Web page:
Posted On:10/24/2007 7:32pm
It's been 3 months since I had a partial shoulder dislocation during BJJ. I always thought if I gave it time it'd heal, and I guess tehcnically it has, as it doesn't hurt anymore, but I no longer have the range of motion or flexibility I used to. This being directly evidenct when I try to stretch my arm back at a 90 degree angle like an americana. My left shoulder/arm stops right at 90 degrees. My right can still go to 135.
Now whenever I spar, if someone attacks my left shoulder, I almost always have to immediately tap out because of the pain and it's not as flexible and with dislocations, if you pop it out once, it'll be easier to pop out again.
But then again, whenever I talk to people who've played other sports, as well as jiujitsu, everybody tells me they have a bad something or the other. Sometimes they're career ending injuries, sometimes they're not.
I don't like the idea that my shoulder will never get the same range and flexibility it used to, but is that just the cost of participating in a contact sport? Is that what I should look forward to in the rest of my MMA career, a bad ___, ___ and ___?
Prophet of Apathy
Posted On:10/24/2007 7:54pm
What treatment and diagnosis have you actually had?
^ the answer to life
Posted On:10/24/2007 8:03pm
Style: bjj/(not enough)MT
Originally Posted by bitparity
Is that what I should look forward to in the rest of my MMA career, a bad ___, ___ and ___?
yup, after 8 years of football i've got a couple of chronic injuries that I know will never go away... now that I'm in MA I've already broken a digit that I know won't have the same flexibility and will probably be arthritic.
sorry dude but it's the name of the game when you get older
Posted On:10/24/2007 11:04pm
Style: sport Aikido & Judo
I've had nothing permanent yet, but yea it seems common. My Aikido sensei is also 3rd dan in Judo and got his neck broke in a tournament a few years ago. My kickboxing trainer didn't have any permanent injuries off the top of my head, but with grappling it seems inevitable.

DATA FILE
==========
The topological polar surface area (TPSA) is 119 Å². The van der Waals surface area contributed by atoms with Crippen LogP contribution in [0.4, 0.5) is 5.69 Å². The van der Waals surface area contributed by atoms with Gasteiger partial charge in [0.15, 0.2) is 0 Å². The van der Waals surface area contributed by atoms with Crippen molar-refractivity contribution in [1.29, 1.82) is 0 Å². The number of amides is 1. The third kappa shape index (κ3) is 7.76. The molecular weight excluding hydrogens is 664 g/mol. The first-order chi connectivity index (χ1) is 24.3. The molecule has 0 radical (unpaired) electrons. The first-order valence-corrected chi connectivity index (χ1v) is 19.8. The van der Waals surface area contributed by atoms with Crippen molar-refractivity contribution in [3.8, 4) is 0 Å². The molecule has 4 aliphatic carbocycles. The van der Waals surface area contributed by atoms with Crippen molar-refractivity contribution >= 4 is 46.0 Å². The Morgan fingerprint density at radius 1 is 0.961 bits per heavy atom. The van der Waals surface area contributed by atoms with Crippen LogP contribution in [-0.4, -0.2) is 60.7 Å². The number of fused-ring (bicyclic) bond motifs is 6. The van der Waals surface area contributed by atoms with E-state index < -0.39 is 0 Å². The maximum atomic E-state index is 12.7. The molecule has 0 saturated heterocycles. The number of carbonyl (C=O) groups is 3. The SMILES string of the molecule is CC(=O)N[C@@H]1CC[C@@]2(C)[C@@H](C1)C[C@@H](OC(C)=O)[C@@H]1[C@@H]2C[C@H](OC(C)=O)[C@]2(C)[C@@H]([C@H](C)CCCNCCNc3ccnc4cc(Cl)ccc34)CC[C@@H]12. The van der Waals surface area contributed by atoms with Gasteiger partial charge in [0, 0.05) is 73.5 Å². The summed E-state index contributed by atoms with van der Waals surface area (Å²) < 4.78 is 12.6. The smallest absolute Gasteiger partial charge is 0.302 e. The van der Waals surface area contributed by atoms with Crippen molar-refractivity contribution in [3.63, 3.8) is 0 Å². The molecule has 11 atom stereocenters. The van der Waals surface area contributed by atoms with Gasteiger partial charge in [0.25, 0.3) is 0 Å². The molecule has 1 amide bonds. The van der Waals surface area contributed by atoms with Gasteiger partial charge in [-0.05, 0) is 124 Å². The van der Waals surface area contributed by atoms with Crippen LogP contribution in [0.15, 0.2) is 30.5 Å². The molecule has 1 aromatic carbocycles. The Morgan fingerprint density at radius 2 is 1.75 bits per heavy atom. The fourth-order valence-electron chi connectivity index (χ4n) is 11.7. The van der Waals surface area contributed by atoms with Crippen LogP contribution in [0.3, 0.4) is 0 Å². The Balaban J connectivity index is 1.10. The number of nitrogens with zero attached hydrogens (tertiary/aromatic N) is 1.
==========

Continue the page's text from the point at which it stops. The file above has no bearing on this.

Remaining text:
Gold Summit Martial Arts Institute
Posted On:10/24/2007 11:14pm
Style: Bazhengdao quan, Baji
Just like you can't run a machine into the ground and expect it to work, you can't to it to your body either.
The best Kung Fu school in WNY
and good morning to you too
Posted On:10/25/2007 8:06am
Permanent injuries, a natural part of MMA?
Pretty much. But life happens too - look at frank mir.
You can't make people smarter. You can expose them to information, but your responsibility stops there.
Posted On:10/25/2007 8:41am
Style: Shorin Ryu
Yeah, you can pretty much count on collecting aches and pains as time goes on, but it isn't all that common that people get an injury that absolutely can't be worked around. After over 20 years of MA training I've got a list as long as my arm of things that aren't quite the same as they were before, but with proper care and learning to adapt my training a little bit it has slowed me a little, but not stopped me.
I would suggest talking with a physical therapist about your shoulder. 3 Months is still pretty new as far as major injuries goes, so you can still potentially get a lot of your ROM back before too much scar tissue builds. Also look for a good sports massage therapist. No, not the aromatherapy and waterfalls crap, and not the little Filipino girls who do the rub and tug either - a good clinical massage therapist that can do proper deep tissue work.
But definitely be ready for the reality that if you train long enough and hard enough you will have some injuries and they will eventually start to catch up with you. I even know people who brag about them like badges of honor.
Posted On:10/25/2007 9:09am
Style: karate and jujutsu
I'm with the guys who say get it looked at. I've had the best luck with sports medicine dr's instead of general practitioners. Have the sports medicine guy refer to you a physical therapist. You want a PT that works on professional and semi pro athletes and dancers.
Yeah. Dancers. My PT tells me some of their injuries are unbelievable. Bet ya didn't know many dance companies hire a PT to be offstage during performances in order to tape up/put together the performers.
I've had plenty of injuries. The one that became "permanent" in the sense that it restricts what I can do (my back) is the one I DIDN'T get treated properly.
BTW, shoulders are a bitch. I let mine get bad enough that I couldn't lift up a cup of coffee. But my PT was still able to bring it back to the point that I can use it for striking, grappling, weight training, swimming AND I can pick up my coffee unaided.
Posted On:10/25/2007 9:13am
Doing any kind of strenuous sport or physical activity over a long period of time is sure to leave its marks. The injuries you get from MMA are dwarfed by the injuries from non-combat sports like American football and hockey.
Posted On:10/25/2007 9:19am
I agree completely about Sports Med docs. GPs and general orthopedic docs have the knowledge, but treat everyhing from sports injuries to pediatrics to 80 year olds with broken hips. Sports specialists are much more focused, and also tend to have more of an idea of our training mindset and goals.
And remember - hot coffe through a straw is a pain in the ass
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